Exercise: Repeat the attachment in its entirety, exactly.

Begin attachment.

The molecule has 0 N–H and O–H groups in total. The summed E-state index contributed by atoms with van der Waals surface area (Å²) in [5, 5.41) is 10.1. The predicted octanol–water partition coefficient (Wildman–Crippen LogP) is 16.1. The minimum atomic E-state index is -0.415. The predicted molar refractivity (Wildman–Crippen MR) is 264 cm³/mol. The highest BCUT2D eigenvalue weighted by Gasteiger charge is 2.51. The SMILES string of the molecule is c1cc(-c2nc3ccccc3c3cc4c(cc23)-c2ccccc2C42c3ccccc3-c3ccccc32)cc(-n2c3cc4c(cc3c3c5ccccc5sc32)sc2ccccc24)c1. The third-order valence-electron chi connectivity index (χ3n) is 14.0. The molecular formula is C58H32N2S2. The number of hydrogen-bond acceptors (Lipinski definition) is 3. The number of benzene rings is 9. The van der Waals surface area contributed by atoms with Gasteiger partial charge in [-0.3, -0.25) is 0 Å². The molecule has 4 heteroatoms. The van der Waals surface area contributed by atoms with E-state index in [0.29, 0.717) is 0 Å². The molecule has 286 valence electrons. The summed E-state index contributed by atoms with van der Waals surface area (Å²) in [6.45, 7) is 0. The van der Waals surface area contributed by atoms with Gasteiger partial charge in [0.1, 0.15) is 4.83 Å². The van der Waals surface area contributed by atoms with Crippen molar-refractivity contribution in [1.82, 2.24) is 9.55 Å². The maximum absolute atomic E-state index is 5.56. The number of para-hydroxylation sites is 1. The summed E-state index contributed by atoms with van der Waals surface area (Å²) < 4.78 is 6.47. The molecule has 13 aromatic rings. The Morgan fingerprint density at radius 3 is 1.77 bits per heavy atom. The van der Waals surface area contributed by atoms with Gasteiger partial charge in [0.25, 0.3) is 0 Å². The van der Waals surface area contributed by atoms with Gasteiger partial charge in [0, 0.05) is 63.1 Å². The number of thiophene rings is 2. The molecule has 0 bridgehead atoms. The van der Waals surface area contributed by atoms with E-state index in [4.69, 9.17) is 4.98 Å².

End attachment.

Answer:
The molecule has 0 N–H and O–H groups in total. The summed E-state index contributed by atoms with van der Waals surface area (Å²) in [5, 5.41) is 10.1. The predicted octanol–water partition coefficient (Wildman–Crippen LogP) is 16.1. The minimum atomic E-state index is -0.415. The predicted molar refractivity (Wildman–Crippen MR) is 264 cm³/mol. The highest BCUT2D eigenvalue weighted by Gasteiger charge is 2.51. The SMILES string of the molecule is c1cc(-c2nc3ccccc3c3cc4c(cc23)-c2ccccc2C42c3ccccc3-c3ccccc32)cc(-n2c3cc4c(cc3c3c5ccccc5sc32)sc2ccccc24)c1. The third-order valence-electron chi connectivity index (χ3n) is 14.0. The molecular formula is C58H32N2S2. The number of hydrogen-bond acceptors (Lipinski definition) is 3. The number of benzene rings is 9. The van der Waals surface area contributed by atoms with Gasteiger partial charge in [-0.3, -0.25) is 0 Å². The molecule has 4 heteroatoms. The van der Waals surface area contributed by atoms with E-state index in [0.29, 0.717) is 0 Å². The molecule has 286 valence electrons. The summed E-state index contributed by atoms with van der Waals surface area (Å²) in [6.45, 7) is 0. The van der Waals surface area contributed by atoms with Gasteiger partial charge in [0.1, 0.15) is 4.83 Å². The van der Waals surface area contributed by atoms with Crippen molar-refractivity contribution in [1.82, 2.24) is 9.55 Å². The maximum absolute atomic E-state index is 5.56. The number of para-hydroxylation sites is 1. The summed E-state index contributed by atoms with van der Waals surface area (Å²) < 4.78 is 6.47. The molecule has 13 aromatic rings. The Morgan fingerprint density at radius 3 is 1.77 bits per heavy atom. The van der Waals surface area contributed by atoms with Gasteiger partial charge in [0.25, 0.3) is 0 Å². The van der Waals surface area contributed by atoms with Gasteiger partial charge in [0, 0.05) is 63.1 Å². The number of thiophene rings is 2. The molecule has 0 bridgehead atoms. The van der Waals surface area contributed by atoms with E-state index in [4.69, 9.17) is 4.98 Å².